The best probiotics for women depends on the person’s health goals because different bacteria do different things. For example, bifidobacterium and lactobacillus may help with gut health.
This article discusses what probiotics for women are and some of the best types for females to try.
What are probiotics?
A probiotic is a live microorganism that may benefit a person when consumed in the right amounts. According to an article in Advanced Nutrition, probiotics mainly consist of bacteria, but some yeasts could also be probiotic.
Probiotics live throughout the body and are especially prevalent in the digestive tract, where they may inhibit the growth of harmful microorganisms. Gut bacteria also have many other functions, including supplying essential nutrients.
Imbalances in bacteria happen for several reasons, including:
- chronic illness
- a side effect of taking antibiotics
Probiotics supplement the natural beneficial bacteria in the body, potentially improving health. But research on the effectiveness of probiotics treating various illnesses is not conclusive.
Some studies suggest that probiotics may help with conditions such as:
- antibiotic-related diarrhea
- atopic dermatitis
When choosing a probiotic, look out for the specific strain of bacteria that the probiotic contains rather than the brand name, as different strains serve different functions.
Experts note that Lactobacillus species may help alleviate symptoms of antibiotic-related diarrhea. Other probiotics, such as Saccharomyces boulardii CNCM I-745 or a mixture of L. helveticus R52 and L. rhamnosus, could ease the side effects of the medicine that treats H. pylori stomach infections.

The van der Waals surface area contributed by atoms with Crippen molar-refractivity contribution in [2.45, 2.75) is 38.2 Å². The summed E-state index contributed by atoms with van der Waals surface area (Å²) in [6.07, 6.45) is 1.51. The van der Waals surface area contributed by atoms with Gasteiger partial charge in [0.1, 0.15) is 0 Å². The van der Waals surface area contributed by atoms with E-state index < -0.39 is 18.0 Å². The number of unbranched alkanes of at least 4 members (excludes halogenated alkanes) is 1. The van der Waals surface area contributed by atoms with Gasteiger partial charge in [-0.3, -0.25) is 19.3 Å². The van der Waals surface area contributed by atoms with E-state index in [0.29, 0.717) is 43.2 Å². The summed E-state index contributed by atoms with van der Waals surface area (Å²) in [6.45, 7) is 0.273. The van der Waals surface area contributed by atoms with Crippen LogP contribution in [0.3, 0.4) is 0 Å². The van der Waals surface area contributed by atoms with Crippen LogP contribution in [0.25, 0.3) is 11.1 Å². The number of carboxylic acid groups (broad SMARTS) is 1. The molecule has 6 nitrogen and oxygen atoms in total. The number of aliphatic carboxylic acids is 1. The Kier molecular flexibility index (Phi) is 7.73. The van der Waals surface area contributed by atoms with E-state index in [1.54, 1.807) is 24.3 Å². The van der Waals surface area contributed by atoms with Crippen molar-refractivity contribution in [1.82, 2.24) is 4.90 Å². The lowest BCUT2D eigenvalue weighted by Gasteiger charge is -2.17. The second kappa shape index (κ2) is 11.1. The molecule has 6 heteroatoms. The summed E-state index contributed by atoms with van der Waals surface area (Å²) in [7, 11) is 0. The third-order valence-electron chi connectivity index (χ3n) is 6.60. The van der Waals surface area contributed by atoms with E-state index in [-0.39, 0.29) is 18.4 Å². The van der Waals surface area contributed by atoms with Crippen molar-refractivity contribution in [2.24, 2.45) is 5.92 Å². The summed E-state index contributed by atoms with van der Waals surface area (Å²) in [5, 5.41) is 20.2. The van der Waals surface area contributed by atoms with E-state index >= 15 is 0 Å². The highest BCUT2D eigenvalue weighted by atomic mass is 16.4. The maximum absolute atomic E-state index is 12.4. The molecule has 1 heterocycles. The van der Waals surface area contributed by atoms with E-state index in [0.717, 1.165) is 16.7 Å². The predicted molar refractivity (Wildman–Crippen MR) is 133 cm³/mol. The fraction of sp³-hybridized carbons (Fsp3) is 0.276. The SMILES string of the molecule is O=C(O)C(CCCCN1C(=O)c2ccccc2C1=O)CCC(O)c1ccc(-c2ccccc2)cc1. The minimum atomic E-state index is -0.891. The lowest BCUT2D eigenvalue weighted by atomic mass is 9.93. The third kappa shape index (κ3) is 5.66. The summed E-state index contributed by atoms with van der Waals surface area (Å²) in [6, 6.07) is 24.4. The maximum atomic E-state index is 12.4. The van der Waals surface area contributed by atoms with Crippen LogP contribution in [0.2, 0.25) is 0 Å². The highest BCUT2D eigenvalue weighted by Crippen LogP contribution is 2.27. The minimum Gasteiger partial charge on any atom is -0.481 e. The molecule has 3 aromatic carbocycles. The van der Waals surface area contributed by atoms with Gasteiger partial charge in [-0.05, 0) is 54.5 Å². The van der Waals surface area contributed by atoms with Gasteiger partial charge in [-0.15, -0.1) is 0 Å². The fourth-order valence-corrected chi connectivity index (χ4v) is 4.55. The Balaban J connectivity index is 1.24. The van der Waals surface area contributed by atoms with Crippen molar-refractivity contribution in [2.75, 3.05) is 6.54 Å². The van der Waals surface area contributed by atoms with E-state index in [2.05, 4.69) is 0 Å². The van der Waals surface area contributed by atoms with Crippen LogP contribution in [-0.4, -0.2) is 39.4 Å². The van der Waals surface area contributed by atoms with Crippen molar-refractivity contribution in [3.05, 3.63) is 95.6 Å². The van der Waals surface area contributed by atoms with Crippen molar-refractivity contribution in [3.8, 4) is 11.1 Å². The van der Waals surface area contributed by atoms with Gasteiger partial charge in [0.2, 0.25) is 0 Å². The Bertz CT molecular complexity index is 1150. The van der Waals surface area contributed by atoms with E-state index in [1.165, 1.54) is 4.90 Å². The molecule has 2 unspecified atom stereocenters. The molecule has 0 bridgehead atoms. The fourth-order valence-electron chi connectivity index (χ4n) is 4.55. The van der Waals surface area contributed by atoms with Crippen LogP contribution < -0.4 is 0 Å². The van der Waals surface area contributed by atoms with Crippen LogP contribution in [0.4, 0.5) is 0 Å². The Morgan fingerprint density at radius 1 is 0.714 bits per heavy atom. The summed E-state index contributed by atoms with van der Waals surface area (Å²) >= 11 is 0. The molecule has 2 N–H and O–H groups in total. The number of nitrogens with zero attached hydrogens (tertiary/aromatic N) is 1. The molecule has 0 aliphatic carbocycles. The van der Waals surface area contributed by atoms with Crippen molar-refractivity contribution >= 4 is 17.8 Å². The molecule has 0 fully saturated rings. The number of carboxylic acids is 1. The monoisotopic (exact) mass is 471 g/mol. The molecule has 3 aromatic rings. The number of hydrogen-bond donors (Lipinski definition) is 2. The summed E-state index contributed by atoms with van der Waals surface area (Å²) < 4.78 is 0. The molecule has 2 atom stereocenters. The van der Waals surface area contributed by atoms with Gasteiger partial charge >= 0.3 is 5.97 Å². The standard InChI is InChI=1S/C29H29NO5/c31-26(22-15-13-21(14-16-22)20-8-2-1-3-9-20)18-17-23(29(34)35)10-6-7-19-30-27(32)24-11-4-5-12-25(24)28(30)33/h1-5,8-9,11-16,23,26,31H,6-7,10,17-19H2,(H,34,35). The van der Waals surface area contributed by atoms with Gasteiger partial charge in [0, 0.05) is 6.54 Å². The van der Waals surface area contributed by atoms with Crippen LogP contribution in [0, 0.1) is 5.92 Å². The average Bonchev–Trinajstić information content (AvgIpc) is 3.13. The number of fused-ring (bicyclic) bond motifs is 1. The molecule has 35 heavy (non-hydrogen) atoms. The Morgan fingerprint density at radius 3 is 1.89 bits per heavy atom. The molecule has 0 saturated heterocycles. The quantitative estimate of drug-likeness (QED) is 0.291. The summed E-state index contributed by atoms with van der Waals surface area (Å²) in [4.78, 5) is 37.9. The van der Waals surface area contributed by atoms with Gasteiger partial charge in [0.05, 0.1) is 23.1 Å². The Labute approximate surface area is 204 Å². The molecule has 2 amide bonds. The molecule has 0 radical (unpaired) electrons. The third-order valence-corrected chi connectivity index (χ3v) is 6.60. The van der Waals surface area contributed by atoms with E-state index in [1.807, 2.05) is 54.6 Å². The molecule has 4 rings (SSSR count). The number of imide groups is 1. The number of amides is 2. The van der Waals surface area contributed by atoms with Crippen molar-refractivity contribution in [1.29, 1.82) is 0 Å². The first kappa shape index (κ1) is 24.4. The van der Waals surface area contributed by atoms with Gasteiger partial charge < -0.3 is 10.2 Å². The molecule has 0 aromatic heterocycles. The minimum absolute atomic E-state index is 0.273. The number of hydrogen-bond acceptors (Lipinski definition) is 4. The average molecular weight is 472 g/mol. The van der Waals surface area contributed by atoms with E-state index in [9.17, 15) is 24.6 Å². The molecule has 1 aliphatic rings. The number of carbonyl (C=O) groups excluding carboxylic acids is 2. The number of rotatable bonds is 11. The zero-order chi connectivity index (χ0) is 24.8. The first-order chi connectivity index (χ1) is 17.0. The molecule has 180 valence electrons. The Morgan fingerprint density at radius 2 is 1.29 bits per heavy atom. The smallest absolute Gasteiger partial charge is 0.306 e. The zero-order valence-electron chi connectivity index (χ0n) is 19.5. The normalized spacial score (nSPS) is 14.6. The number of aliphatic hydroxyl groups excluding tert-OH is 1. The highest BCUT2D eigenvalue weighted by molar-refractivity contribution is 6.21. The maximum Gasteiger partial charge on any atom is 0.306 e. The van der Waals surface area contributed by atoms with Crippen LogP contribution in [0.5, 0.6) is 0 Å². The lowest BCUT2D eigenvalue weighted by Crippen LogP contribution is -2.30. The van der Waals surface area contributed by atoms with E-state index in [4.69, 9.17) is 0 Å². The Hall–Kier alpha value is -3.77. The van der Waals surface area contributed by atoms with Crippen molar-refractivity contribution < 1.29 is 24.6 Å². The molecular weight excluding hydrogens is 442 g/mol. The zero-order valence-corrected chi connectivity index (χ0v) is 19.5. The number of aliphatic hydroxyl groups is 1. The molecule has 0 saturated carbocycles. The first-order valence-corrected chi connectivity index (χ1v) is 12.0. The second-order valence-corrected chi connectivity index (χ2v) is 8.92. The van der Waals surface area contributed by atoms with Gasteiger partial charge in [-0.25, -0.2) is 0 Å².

People seeking a probiotic should research the strains of bacteria that are best for their condition then choose a probiotic that contains a high number of those strains.
Most probiotic manufacturers measure bacteria count according to colony-forming units, or CFU. A higher CFU number means the product contains more bacteria.
Probiotics for digestive health
Healthy gut bacteria feed on fiber and some other prebiotic foods, so eat a diet rich in high-fiber foods such as fruits and vegetables.
To improve digestion, choose probiotics supplement known to support gut health, such as Lactobacillus and Bifidobacteria species. The L. rhamnosus GG strain, in particular, has many protective factors that may benefit gut health, for example, inhibiting the growth of some salmonella bacteria.